Monday, 3 March 2008

Making the Biltong Bell

You may be asking yourself "What is biltong ?". If not then go ahead and skip ahead to where I'm not explaining what biltong is.
Biltong is (according to Wikipedia) a kind of dried meat that originated in South Africa. The word biltong is from the Dutch bil (rump) and tong (strip or tongue). It can be made from beef, game meats and a multitude of other meats including venison, ostrich and fish. It's as tasty as hell and as addictive as crack (it doesn't actually say that on Wikipedia, but it should). Now you can introduce your friends to it and become a seedy biltong dealer. Perhaps if you're already a conventional drug dealer, you could add biltong as an interesting and potentially profitable sideline - "adding value" if you like.

I was introduced to biltong on a long, tedious, 10 hour trip to Sunderland. Carl is a web developer extraordinaire and he showed me his biltong box before we left. It was the only thing which made the journey bearable.

This is only a description of how I did it. I've never made biltong before and I haven't been tutored 'grasshopper style' by a wizened oriental-South African.

The box itself is fairly basic - a box containing a lightbulb and some ventilation.

Why make an oven from a monitor ?

Apart from the fact that it looks cool,there's a few other advantages too.

* Everyone has a spare, dead one lying around somewhere.
* The plastic used is designed to withstand a fair amount of heat (up to 60°C / 140°F).
* They have plenty of ventilation.
* You don't have to fanny around making your own box.

I'll come to the recipe I used later, but first - the box.
Firstly, take your monitor. Clean it (I didn't do this first actually, but I'd advise it, as it was a PITA doing it later)

I used a Packard Bell, but I assume any will do. I don't need to remind you that a flat screen is not the ideal choice (nor is leaving it plugged in while working).

Next, open it up and discard all the pointless electronics that a 8 year old worked hard to assemble.

My monitor had pretty uneven insides as you can see, so I cut a simple timber insert for a base.

Next, you need a hole to bring your lightbulb in through. I had an old lamp (which you can see in the background of the first picture) which I butchered for the cable and the bulb holder. I cut a hole with a drill attachment that I don't know the name of, in the lower rear of the casing.

Here you'll need to improvise as your lamp may differ from mine. Basically, find a way to keep it secure inside the box, so it doesn't fall over and set light to your box somehow, burn your house down and leave you destitute. That would be a bad thing.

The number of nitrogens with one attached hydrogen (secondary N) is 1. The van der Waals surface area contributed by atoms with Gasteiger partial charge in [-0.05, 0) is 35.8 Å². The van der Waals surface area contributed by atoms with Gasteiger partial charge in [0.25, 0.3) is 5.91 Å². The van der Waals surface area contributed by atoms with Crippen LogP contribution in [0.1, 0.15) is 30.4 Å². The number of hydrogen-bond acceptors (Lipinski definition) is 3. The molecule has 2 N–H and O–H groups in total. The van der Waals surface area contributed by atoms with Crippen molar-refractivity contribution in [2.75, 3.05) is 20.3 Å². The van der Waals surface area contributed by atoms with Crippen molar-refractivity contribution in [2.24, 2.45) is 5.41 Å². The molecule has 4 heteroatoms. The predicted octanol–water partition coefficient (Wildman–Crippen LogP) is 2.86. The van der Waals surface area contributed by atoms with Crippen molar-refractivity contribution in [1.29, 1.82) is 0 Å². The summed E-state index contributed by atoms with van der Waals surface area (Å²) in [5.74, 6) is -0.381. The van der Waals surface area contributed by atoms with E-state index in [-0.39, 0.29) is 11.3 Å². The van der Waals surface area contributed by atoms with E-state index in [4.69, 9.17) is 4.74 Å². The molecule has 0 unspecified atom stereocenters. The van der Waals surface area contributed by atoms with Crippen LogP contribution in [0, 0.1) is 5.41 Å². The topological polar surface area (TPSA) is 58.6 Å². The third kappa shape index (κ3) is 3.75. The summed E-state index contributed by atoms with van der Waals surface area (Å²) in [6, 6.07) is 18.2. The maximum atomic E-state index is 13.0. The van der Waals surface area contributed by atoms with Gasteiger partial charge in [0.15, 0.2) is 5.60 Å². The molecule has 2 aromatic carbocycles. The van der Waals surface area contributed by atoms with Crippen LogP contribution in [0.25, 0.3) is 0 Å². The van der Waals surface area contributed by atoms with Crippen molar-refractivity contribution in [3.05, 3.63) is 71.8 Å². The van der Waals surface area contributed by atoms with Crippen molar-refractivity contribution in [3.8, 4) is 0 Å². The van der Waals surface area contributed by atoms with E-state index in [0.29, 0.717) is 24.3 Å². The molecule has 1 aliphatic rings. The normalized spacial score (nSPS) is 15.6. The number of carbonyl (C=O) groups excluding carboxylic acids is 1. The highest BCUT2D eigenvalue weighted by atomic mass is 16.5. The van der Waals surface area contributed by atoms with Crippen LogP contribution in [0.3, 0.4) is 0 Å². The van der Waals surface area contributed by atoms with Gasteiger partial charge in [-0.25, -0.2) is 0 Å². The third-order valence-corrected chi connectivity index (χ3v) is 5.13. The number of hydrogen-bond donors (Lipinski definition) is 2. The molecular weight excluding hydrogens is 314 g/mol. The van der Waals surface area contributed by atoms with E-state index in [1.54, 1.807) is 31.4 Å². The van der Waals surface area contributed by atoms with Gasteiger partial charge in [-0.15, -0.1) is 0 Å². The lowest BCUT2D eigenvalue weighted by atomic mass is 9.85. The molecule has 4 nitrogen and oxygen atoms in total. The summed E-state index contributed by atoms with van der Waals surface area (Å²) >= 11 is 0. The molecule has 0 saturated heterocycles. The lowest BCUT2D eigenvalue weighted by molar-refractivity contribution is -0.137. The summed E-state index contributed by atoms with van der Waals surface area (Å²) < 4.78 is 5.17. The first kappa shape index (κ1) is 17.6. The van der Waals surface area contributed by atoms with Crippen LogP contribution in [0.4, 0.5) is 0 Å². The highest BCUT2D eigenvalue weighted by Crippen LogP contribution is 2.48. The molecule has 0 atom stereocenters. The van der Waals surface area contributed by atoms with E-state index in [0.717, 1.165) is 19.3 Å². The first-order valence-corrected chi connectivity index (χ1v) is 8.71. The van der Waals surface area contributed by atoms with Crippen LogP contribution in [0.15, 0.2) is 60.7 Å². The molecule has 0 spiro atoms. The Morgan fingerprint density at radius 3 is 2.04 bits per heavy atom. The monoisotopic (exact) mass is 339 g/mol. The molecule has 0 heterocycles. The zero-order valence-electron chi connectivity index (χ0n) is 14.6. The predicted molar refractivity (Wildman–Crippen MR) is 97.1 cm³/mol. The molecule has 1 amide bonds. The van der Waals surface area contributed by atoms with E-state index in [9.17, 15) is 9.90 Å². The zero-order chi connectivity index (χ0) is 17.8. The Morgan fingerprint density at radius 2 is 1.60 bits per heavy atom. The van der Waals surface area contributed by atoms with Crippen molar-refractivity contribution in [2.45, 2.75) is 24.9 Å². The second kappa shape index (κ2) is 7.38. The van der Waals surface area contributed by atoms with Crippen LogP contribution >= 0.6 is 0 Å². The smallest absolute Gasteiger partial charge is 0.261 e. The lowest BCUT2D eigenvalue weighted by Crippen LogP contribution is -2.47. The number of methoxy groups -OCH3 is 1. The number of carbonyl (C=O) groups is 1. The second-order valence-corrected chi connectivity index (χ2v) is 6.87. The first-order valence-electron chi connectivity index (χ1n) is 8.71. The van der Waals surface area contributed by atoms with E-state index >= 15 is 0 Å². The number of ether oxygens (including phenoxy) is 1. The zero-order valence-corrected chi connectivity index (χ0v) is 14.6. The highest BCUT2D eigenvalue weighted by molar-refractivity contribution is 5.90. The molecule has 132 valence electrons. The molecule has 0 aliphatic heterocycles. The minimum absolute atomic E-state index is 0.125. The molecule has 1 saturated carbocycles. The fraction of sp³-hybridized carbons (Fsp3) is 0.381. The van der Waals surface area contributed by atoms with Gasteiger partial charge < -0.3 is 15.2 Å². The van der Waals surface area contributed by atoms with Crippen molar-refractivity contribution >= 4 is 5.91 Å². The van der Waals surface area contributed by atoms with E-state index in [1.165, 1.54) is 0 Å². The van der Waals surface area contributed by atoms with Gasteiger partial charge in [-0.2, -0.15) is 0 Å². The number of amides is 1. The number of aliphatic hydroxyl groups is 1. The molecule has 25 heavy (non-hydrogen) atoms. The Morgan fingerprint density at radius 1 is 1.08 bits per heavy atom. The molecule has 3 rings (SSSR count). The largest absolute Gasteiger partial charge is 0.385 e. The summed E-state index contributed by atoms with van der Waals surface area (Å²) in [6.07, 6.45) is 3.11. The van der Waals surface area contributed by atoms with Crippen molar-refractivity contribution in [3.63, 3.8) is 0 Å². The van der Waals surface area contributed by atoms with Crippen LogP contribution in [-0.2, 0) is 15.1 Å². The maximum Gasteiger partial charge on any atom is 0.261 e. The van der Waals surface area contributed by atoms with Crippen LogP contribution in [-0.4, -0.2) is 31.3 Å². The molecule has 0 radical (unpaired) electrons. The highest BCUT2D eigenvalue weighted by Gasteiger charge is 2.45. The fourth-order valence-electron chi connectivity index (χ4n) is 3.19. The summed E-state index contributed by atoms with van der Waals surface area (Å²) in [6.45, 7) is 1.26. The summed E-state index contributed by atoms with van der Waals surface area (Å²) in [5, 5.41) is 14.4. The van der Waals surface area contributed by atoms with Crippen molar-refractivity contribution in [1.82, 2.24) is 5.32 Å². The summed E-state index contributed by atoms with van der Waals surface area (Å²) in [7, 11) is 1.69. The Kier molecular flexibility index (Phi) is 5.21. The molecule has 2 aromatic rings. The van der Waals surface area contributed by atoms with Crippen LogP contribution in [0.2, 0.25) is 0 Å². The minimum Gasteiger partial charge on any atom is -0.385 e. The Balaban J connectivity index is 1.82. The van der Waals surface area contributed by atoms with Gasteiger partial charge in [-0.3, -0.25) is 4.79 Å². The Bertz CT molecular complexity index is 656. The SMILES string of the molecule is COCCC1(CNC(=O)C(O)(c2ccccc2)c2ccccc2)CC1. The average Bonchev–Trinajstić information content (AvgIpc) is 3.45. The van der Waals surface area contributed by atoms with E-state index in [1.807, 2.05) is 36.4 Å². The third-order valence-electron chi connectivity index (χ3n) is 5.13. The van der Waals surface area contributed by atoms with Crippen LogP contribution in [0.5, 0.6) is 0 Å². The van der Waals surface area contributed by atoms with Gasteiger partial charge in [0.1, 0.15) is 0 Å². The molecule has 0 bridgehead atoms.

I used a 60W bulb by the way.

Using adhesive spray, find some way to cover the base and sides with tin foil, to help reflect any warmth from the lightbulb back onto the meat.

Here's the foil on one side

And on all sides, including the base

As the glass front is all part of the CRT, you'll need to replace it. I had some opaque acrylic-type sheet left over, but most DIY stores will probably stock it. I ran a bead of kitchen sealant around the edge to stick it in place, then added weight to it to help it fit the curvature of the screen edge.

The final part is a rod to hang your meat from (I also added a hinge to the front section of the screen). A simple metal rod I had lying around was ok, but again I'm sure any DIY store will provide. I plan to add more later to satiate my yearning for biltong but for now, one is sufficient.

Now we come to the product itself.
Ingredients I used were : Beef skirt, Rock Salt, Apple-Cider Vinegar, Coriander, Ground Pepper and Paprika

Good quality meat is best, although Pineapplecharm has had success with cheaper produce squashed between roasting tins to get rid of the excess moisture over a few days first. I bought Aberdeen Angus beef skirt, from a Farmer's Market (Bassingthorpe Beef from Grantham were the supplier) at £7.75 per kg. I only bought about 400g for the first test run. A few quid seemed pretty good value to me.

Step 1 is salt. Cut into strips and add plenty of rock salt. I've read that table salt sticks to the meat all over and makes it too salty. Leave for approx. 1 hour.

Step 2 is seasoning. While the salt is getting into the meat, grind some coriander, together with paprika and pepper.

When the hour is up, scrape off most of the salt and dip each of the strips in a bowl of Apple-Cider vinegar for a second or two. Coat the meat in the seasoning mix as evenly as possible.

To hang the meat, I used paperclips to skewer it. Apparently it gives a bit of a metallic taste at that point, so remember to cut it off after.

Hang it up.

And switch on the light.

Go away and leave it alone for a while. I left this for about 3 days. It's supposed to be tough when it comes out though opinion differs as to the relative merits of wet or dry biltong.